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Game of Kings, The by Dorothy Dunnett

Game of Kings, The (1961)

by Dorothy Dunnett

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Title:Game of Kings, The
Authors:Dorothy Dunnett
Info:Arrow, Paperback, 640 pages
Collections:Your library

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The Game of Kings by Dorothy Dunnett (1961)

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Showing 1-5 of 49 (next | show all)
The Game of Kings, by Dorothy Dunnett has so many five star reviews that I am wondering what I am missing. I gave it almost 80 pages and I can't get into it at all. The plot doesn't seem to have any direction, I can't keep the characters straight, and I couldn't care less about the characters or what is happening to them. The distant and erudite tone of the book is strange and off-putting to me. It does not draw me in but instead makes me feel as is everything is happening far away in place and time. Each chapter jumps to a completely different scene so there has been little continuity in the storyline so far. In addition, the dialogue is full of literary and classical allusions, none of which I get, and which therefore do not draw or hold any interest for me. The positive reviews promise that in the end it is an unforgettable book, but I'm not seeing that so far and life is too short to push on reading something I'm not enjoying. ( )
  sbsolter | Feb 6, 2014 |
I grew up with this book. Quite literally, as a wonderful medieval history teacher gave it to me as a "bonus read" in 9th grade, when it was first published. Way over my head, I was still fascinated and enthralled with the story. Many (!) years later I still enjoy reading Lymond's story, as the pleasure of Dame Dunnett's descriptive prose, sense of humor and inventive imagination is unique and quite wonderful. Give this story and the subsequent books in the series time to grow on you; I promise you will grow with it and find great enjoyment. ( )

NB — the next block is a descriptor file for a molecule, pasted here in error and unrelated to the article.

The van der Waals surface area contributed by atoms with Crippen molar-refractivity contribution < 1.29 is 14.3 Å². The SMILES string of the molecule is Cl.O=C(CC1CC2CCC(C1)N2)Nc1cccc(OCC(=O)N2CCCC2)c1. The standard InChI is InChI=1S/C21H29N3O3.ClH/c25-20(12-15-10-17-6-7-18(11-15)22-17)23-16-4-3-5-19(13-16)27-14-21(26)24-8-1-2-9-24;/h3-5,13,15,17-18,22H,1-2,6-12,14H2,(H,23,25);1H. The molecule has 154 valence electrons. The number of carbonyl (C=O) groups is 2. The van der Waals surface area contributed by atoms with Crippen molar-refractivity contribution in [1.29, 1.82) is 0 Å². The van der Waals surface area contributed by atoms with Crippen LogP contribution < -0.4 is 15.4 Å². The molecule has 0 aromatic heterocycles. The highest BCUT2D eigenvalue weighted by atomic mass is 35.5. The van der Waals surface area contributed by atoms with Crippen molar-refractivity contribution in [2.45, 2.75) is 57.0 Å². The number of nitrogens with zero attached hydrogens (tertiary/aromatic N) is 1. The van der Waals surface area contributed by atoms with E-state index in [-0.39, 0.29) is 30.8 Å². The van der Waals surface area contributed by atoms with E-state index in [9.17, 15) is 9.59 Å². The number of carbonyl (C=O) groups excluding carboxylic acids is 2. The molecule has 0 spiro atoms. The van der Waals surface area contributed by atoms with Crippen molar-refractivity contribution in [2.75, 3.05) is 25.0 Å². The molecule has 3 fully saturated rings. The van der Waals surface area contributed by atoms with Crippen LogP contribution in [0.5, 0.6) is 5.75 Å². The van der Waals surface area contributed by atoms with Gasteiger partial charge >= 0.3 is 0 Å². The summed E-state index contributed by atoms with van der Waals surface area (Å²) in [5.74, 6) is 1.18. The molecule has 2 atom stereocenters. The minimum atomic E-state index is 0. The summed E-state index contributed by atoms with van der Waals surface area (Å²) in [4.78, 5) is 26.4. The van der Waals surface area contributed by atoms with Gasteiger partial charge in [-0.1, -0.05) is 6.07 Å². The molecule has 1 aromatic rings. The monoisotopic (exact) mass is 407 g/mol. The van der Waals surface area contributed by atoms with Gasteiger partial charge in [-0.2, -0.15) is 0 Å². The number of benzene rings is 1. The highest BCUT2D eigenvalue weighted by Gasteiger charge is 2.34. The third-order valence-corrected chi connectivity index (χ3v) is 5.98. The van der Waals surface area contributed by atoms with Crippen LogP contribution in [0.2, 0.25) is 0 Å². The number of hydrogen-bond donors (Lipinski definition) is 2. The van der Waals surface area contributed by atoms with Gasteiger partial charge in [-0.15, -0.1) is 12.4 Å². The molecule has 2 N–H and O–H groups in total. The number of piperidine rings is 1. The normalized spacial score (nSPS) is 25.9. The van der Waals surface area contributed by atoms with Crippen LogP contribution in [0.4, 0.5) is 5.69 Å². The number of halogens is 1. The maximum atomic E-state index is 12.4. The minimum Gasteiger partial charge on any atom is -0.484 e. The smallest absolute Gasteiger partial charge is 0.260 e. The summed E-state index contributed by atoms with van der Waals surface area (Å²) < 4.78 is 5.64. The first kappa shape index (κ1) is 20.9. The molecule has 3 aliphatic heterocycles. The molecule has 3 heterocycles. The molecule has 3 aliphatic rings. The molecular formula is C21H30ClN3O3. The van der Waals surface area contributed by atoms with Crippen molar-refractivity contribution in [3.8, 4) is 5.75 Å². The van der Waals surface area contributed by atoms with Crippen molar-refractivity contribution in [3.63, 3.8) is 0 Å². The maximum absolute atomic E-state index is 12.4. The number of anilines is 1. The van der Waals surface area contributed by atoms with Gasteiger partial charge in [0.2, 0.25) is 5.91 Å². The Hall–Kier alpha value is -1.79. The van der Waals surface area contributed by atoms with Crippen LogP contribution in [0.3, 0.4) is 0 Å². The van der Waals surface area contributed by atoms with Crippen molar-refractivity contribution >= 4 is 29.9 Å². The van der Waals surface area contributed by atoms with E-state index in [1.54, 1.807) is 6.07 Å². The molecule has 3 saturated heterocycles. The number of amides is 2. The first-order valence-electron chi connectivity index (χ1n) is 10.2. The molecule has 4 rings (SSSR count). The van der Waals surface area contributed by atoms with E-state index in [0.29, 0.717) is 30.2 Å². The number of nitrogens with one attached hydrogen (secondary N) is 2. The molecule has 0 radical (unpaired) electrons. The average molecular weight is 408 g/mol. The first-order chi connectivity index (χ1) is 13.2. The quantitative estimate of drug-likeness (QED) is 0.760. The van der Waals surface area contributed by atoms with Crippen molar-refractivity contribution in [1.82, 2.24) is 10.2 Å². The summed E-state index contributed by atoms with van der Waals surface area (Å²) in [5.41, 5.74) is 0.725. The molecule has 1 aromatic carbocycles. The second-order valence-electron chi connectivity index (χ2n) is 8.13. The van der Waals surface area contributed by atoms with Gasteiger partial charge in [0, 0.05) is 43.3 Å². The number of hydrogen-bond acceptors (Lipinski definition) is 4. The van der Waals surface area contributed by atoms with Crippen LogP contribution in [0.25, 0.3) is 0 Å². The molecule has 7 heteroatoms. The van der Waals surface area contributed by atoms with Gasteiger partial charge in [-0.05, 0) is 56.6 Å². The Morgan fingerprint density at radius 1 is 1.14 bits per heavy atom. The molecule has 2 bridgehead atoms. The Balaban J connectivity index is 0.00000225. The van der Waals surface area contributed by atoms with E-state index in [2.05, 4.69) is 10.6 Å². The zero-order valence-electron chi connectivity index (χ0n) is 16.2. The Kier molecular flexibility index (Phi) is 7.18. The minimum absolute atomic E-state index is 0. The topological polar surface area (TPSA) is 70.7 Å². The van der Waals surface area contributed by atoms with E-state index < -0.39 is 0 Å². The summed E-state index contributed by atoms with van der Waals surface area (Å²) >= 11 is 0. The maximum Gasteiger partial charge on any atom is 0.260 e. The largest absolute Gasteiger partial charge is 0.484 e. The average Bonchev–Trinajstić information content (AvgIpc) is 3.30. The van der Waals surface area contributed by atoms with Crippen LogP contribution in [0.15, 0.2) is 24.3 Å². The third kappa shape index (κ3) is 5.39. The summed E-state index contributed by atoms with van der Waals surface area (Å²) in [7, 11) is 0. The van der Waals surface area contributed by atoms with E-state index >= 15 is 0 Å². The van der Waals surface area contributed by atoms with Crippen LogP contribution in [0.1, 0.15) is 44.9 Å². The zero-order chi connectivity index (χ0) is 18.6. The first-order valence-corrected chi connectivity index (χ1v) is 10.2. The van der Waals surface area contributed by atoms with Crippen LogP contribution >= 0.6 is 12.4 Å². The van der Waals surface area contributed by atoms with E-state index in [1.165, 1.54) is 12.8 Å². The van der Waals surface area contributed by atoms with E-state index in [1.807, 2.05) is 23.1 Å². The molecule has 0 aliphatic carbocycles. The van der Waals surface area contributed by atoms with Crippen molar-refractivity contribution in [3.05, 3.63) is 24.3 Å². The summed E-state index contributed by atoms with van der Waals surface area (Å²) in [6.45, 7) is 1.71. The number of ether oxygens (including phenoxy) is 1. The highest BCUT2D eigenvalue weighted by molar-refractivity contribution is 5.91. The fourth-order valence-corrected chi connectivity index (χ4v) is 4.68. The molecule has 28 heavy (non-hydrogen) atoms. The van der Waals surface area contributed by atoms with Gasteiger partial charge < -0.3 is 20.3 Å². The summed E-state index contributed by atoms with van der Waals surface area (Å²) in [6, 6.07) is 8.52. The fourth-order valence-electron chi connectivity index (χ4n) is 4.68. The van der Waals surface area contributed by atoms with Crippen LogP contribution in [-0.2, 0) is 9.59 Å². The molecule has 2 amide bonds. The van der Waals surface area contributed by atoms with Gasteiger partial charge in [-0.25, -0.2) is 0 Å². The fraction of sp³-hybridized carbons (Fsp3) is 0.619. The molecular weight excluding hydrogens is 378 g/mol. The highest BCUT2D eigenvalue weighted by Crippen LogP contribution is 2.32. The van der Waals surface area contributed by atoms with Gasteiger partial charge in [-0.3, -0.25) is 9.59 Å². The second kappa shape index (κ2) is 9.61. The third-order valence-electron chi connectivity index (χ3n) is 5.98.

BarbN | Jan 20, 2014 |
Wow. Really dense historical fiction with tons of references, characters and a game-like plot.
  karrinina | Nov 13, 2013 |
I'll be honest...this was a very difficult book to read. I think it was the edition, which looks photocopied, which is just horrible for a trade paperback version (for shame, Vintage Books). If publishers are going to be shoddy, then just release it as an ebook, for god's sake.

But I just couldn't get into the so-called dashing antihero. Also, the character expositions are explained via dialogue, which means you really have no clue who these people are. Then, the lines of dialogue are not separated, so you don't know when one character stops speaking and another has begun. Again, this could be the shoddy printing, but really badly done.